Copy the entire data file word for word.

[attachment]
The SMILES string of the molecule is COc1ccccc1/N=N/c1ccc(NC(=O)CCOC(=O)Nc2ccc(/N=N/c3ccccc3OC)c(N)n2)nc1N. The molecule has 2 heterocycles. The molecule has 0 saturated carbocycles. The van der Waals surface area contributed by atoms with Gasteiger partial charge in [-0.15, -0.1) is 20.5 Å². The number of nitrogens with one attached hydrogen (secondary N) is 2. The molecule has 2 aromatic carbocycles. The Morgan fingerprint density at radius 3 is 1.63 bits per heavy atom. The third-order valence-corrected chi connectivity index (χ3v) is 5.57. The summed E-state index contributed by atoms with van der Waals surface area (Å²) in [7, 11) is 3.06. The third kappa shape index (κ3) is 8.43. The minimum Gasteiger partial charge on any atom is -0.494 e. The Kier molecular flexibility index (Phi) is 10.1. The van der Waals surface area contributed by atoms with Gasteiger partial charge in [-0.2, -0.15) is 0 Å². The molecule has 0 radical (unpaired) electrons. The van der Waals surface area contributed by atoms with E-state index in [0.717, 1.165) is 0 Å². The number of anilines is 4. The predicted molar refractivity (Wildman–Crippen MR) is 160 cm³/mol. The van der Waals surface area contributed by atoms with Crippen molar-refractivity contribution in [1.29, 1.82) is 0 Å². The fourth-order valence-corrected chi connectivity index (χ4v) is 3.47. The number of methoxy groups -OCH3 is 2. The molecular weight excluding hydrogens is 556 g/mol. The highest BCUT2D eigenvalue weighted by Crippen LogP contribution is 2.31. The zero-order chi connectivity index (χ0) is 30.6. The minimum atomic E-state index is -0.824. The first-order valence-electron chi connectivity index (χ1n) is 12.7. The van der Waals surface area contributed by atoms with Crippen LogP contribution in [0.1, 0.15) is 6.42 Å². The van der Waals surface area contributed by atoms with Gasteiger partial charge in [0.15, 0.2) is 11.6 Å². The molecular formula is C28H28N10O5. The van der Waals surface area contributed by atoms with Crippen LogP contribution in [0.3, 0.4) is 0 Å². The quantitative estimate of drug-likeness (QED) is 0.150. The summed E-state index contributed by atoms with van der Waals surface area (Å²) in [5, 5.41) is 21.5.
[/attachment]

The SMILES string of the molecule is COc1ccccc1/N=N/c1ccc(NC(=O)CCOC(=O)Nc2ccc(/N=N/c3ccccc3OC)c(N)n2)nc1N. The molecule has 2 heterocycles. The molecule has 0 saturated carbocycles. The van der Waals surface area contributed by atoms with Gasteiger partial charge in [-0.15, -0.1) is 20.5 Å². The number of nitrogens with one attached hydrogen (secondary N) is 2. The molecule has 2 aromatic carbocycles. The Morgan fingerprint density at radius 3 is 1.63 bits per heavy atom. The third-order valence-corrected chi connectivity index (χ3v) is 5.57. The summed E-state index contributed by atoms with van der Waals surface area (Å²) in [7, 11) is 3.06. The third kappa shape index (κ3) is 8.43. The minimum Gasteiger partial charge on any atom is -0.494 e. The Kier molecular flexibility index (Phi) is 10.1. The van der Waals surface area contributed by atoms with Gasteiger partial charge in [-0.2, -0.15) is 0 Å². The molecule has 0 radical (unpaired) electrons. The van der Waals surface area contributed by atoms with E-state index in [0.717, 1.165) is 0 Å². The number of anilines is 4. The predicted molar refractivity (Wildman–Crippen MR) is 160 cm³/mol. The van der Waals surface area contributed by atoms with Crippen molar-refractivity contribution in [1.29, 1.82) is 0 Å². The fourth-order valence-corrected chi connectivity index (χ4v) is 3.47. The number of methoxy groups -OCH3 is 2. The molecular weight excluding hydrogens is 556 g/mol. The highest BCUT2D eigenvalue weighted by Crippen LogP contribution is 2.31. The zero-order chi connectivity index (χ0) is 30.6. The minimum atomic E-state index is -0.824. The first-order valence-electron chi connectivity index (χ1n) is 12.7. The van der Waals surface area contributed by atoms with Crippen LogP contribution in [0.1, 0.15) is 6.42 Å². The van der Waals surface area contributed by atoms with Gasteiger partial charge in [0.15, 0.2) is 11.6 Å². The molecular formula is C28H28N10O5. The van der Waals surface area contributed by atoms with Crippen LogP contribution in [0.3, 0.4) is 0 Å². The quantitative estimate of drug-likeness (QED) is 0.150. The summed E-state index contributed by atoms with van der Waals surface area (Å²) in [5, 5.41) is 21.5.